Pediatrics Organization Advises Against Non-Dairy Milk for Small Children, but Needs to Be More Specific
Grocery store aisles are full of plant-based, non-dairy milks like almond milk, and milk made from soy, coconut, quinoa, hemp, cashew, rice, oats, and more. Those things are great news for people with dairy allergies. They’re also usually marketed as more healthful alternatives to cow’s milk, but now one pediatric health organization has said non-dairy milk is inappropriate to be the primary beverage for small children, and kids should be drinking animal milks like cow’s or goat’s milk instead. But there are many different varieties of non-dairy milk, and they have different benefits, drawbacks, and nutritional profiles.
According to The Kitchn, the Canadian Paediatric Society and Dieticians of Canada recently issued a joint statement advising parents not to rely on non-dairy milks for their young children’s primary beverages.
Plant-based beverages, including soy milk, almond milk, and others, are “inappropriate alternatives to cow milk in the first two years,” the statement read. They advise parents of kids with dairy allergies to seek advice from a dietician. They say parents of kids who can eat dairy should serve milk and water.
Non-dairy milk is marketed as more healthful than dairy milk.
“We see parents that are well-intentioned that are moving to a plant-based beverage for their children thinking they are doing a good thing, while actually they are withholding important nutrients and proteins,” the Canadian Paediatric Society’s Dr. Catherine Pound said to The Canadian Press.
The CPS doctors say their logic stems from the fact that most plant-based milks do not have enough protein or fat for small children. Almond milk, coconut milk, and many other varieties contain little to no protein or fat.
“Fat is extremely important for a child or a toddler because it certainly contributes to brain growth,” Pound said. “We do not want to restrict fat at all for the first couple years of life.”
Fat and protein are necessary for small children’s development. But there are non-dairy milks that do contain protein and fat. Rice milk may have negligible nutritional value, but soy milk and pea milk have protein, fat, and calcium. (Many parents of kids with dairy allergies have been pretty excited about pea milk lately.)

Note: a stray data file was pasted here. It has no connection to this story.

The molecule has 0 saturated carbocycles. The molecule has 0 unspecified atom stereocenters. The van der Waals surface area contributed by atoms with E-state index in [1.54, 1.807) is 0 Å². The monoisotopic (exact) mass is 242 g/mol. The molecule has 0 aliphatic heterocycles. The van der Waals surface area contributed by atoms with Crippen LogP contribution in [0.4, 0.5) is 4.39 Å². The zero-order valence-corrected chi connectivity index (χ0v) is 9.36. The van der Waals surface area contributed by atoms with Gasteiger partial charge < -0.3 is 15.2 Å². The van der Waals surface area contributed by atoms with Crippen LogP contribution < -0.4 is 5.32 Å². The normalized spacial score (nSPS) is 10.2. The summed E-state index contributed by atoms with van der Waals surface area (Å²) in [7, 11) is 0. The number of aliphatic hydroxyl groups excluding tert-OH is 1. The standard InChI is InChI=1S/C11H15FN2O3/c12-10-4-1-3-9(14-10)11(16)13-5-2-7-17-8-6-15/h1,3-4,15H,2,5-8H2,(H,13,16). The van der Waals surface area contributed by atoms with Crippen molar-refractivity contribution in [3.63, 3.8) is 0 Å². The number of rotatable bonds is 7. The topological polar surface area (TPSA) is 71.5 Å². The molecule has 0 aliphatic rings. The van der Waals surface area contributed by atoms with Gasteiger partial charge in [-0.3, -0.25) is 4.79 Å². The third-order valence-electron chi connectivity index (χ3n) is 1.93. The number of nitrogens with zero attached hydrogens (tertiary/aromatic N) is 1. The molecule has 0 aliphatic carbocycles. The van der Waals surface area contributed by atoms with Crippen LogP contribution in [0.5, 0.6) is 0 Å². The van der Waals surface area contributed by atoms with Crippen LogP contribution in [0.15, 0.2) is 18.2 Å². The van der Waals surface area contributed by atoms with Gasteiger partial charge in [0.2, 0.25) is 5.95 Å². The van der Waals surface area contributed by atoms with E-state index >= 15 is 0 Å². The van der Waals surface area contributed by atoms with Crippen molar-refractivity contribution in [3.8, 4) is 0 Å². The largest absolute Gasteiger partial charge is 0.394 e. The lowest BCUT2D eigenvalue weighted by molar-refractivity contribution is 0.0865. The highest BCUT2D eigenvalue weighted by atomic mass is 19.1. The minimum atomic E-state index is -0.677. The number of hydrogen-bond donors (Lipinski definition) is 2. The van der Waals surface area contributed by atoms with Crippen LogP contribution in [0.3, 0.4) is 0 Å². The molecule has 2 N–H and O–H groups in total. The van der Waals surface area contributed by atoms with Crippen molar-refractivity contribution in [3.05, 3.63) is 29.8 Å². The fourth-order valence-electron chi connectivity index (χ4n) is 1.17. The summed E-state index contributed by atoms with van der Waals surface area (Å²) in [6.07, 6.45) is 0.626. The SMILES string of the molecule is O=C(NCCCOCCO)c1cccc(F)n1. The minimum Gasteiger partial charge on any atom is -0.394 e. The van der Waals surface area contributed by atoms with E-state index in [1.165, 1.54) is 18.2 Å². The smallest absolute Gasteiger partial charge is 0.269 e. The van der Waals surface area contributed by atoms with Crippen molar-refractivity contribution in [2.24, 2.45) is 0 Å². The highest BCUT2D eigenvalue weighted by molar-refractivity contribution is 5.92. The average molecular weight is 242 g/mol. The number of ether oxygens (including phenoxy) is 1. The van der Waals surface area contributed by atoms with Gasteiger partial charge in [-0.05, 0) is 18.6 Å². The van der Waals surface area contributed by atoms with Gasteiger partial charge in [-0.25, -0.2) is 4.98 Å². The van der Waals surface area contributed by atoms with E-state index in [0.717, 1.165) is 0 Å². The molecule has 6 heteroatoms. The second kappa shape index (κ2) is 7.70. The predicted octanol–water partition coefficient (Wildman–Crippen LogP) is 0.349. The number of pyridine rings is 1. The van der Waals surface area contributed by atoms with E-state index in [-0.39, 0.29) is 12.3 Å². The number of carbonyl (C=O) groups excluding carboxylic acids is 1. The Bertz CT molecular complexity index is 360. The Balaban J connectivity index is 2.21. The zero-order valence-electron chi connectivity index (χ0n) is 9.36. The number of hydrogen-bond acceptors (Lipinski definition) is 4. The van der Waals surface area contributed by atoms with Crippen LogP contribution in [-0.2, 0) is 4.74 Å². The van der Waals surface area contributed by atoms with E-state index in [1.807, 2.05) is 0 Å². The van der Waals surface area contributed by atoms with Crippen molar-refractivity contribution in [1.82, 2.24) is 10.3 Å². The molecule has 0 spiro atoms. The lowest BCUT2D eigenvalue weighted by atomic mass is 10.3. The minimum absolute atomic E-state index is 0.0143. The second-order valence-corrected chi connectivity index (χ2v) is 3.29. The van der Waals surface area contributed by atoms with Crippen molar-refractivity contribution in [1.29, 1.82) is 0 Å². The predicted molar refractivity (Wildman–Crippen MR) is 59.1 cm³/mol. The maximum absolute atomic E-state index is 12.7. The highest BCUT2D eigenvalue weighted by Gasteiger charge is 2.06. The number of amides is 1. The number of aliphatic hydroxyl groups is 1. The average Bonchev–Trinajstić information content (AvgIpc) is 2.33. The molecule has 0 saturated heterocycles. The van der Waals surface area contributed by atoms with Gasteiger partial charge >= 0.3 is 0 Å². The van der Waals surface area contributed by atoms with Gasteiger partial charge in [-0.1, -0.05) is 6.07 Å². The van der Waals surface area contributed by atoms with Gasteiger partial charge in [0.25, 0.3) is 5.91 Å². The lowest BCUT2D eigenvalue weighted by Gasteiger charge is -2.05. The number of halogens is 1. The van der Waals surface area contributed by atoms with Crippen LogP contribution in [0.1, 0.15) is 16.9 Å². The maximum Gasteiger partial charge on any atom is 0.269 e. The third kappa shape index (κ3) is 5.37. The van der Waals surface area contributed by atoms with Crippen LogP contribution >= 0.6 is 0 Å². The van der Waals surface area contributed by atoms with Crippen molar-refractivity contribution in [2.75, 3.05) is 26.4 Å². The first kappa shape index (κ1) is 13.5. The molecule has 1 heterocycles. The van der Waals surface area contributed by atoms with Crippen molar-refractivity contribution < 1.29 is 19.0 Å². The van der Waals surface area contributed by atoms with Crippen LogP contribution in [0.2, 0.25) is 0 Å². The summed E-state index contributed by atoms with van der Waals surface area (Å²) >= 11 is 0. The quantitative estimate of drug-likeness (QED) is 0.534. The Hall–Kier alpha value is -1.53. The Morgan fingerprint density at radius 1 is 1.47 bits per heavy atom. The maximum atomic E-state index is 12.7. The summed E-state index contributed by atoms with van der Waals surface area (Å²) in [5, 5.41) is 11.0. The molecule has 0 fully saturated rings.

The CPS statement points out that many non-dairy milks are not fortified with minerals or vitamins, and that many contain a ton of sugar. That is definitely true. But there are also fortified non-dairy milks that don’t contain sugar or sweeteners. Parents should always check nutrition labels, but it’s not necessarily time for parents of kids with dairy allergies or dietary restrictions to panic.
One study indicated that kids who drink non-dairy milk are slightly shorter than milk-drinking kids.
It is true that a recent study indicated that kids who drink a lot of non-dairy milk are shorter than kids who drink dairy milk. The study said kids were about .4 cm shorter for every cup of non-dairy milk they drank on a daily basis, while kids who drank dairy milk were .2 cm taller for every cup of milk they drank on a daily basis.
“On average, a 3-year-old drinking three cups a day of cow’s milk was 1.5 cm taller than a 3-year-old who drank three cups of non-cow’s milk daily. Those drinking both types of milk were shorter than average,” the study said.
Critics, however, pointed out that the study did not ask what kind of non-dairy milk the non-dairy-milk-drinking kids were drinking. That’s a pretty key piece of information, and the study reportedly treated all non-dairy milks as the same thing. They also didn’t ask why the kids were drinking non-dairy milk, or about the kids’ overall diets. So the study is an important piece of data, but more information is necessary.
(Image: iStockPhoto / shalamov)